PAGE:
I do agree FreeBSD is not the best choice for the desktop; it may lack proprietary drivers for many closed hardware. But the proprietary video drivers are quite on-par in terms of performance with the Linux equivalents. Still, saying FreeBSD sucks because it isn't the best choice for the desktop is kind of strange. Comparing server features would be much more logical. Though you can also see what is possible with FreeBSD by looking at Max OSX, which basically is a fork of FreeBSD with a new graphical shell built on top.

    Server operators probably look at FreeBSD with different eyes. In particular, FreeBSD has arguably the best ZFS implementation, with unique features that integrate ZFS with jails, allow booting from RAID-Z pools, automatic SWAP volumes and other enhancements. Linux userscan compile ZFS kernel module themselves or use FUSE module, but basically they are restricted to their own project called Btrfs. And last time I checked, Btrfs could not even correct filesystem damage making it an alpha-quality filesystem at the moment. ZFS is fully usable and the most sexy filesystem to date.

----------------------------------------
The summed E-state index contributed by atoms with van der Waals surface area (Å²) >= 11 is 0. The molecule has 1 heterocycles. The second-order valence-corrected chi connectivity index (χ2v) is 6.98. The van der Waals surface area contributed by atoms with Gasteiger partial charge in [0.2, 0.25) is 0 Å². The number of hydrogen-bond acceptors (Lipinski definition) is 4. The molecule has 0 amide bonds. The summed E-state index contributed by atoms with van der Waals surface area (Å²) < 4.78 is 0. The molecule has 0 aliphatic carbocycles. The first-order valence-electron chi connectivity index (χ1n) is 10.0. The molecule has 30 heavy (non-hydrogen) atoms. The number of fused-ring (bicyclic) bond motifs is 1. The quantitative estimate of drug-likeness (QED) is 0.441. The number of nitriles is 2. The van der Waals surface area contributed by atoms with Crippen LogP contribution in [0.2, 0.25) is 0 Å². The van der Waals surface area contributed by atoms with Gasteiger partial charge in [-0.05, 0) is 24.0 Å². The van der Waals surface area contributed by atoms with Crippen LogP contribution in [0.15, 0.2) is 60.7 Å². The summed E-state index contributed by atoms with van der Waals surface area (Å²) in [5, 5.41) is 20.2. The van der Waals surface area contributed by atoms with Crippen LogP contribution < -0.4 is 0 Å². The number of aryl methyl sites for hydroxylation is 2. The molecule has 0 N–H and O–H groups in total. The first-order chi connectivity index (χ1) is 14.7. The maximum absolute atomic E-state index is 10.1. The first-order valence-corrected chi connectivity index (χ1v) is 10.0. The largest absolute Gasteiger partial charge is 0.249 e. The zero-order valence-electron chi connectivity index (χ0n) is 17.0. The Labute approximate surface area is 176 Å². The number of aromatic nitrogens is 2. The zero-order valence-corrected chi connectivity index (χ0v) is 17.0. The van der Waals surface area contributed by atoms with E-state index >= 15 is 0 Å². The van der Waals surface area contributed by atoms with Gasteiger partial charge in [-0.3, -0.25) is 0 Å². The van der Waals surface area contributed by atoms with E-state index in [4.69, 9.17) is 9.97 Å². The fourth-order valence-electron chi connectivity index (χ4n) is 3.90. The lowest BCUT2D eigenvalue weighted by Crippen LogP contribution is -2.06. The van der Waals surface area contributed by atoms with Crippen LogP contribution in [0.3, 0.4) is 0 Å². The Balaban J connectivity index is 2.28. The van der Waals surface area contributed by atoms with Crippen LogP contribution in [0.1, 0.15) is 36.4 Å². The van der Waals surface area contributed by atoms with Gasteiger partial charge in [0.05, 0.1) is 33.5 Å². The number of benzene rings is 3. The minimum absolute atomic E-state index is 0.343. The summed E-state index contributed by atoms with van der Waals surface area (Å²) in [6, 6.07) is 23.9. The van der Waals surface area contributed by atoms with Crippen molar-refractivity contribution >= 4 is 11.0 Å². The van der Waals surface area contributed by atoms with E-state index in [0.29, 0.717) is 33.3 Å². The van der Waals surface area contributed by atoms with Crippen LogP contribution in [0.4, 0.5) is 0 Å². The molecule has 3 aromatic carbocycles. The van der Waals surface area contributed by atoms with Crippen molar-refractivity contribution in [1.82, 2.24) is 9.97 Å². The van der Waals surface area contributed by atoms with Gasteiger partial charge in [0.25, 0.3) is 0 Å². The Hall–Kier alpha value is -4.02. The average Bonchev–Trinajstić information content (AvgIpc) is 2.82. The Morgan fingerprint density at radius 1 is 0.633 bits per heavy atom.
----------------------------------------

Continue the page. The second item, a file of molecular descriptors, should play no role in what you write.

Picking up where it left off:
FreeBSD developers may not hate the GPL, but rather the GPL v3 poses a real threat to FreeBSD. Currently they still use the latest GCC compiler collection still released with GPL v2; the newer versions with GPL v3 will not be used, although they can be installed using the portstree. Instead, FreeBSD goes its own path by not being dependent on very restrictive licenses such as the GPL v3. The LCC/Clang compiler collection is being leaded by Mac OSX will make sure FreeBSD does not keep behind with an outdated compiler suite, an important infrastructure development needed to allow FreeBSD to keep alive.

    Perhaps you could state your opinions with a little bit more nuance, DaemonFC, then you may even get some positive replies instead. There surely is some truth in what you're saying, but due to your extremely negative attitude it currently looks more like a troll post.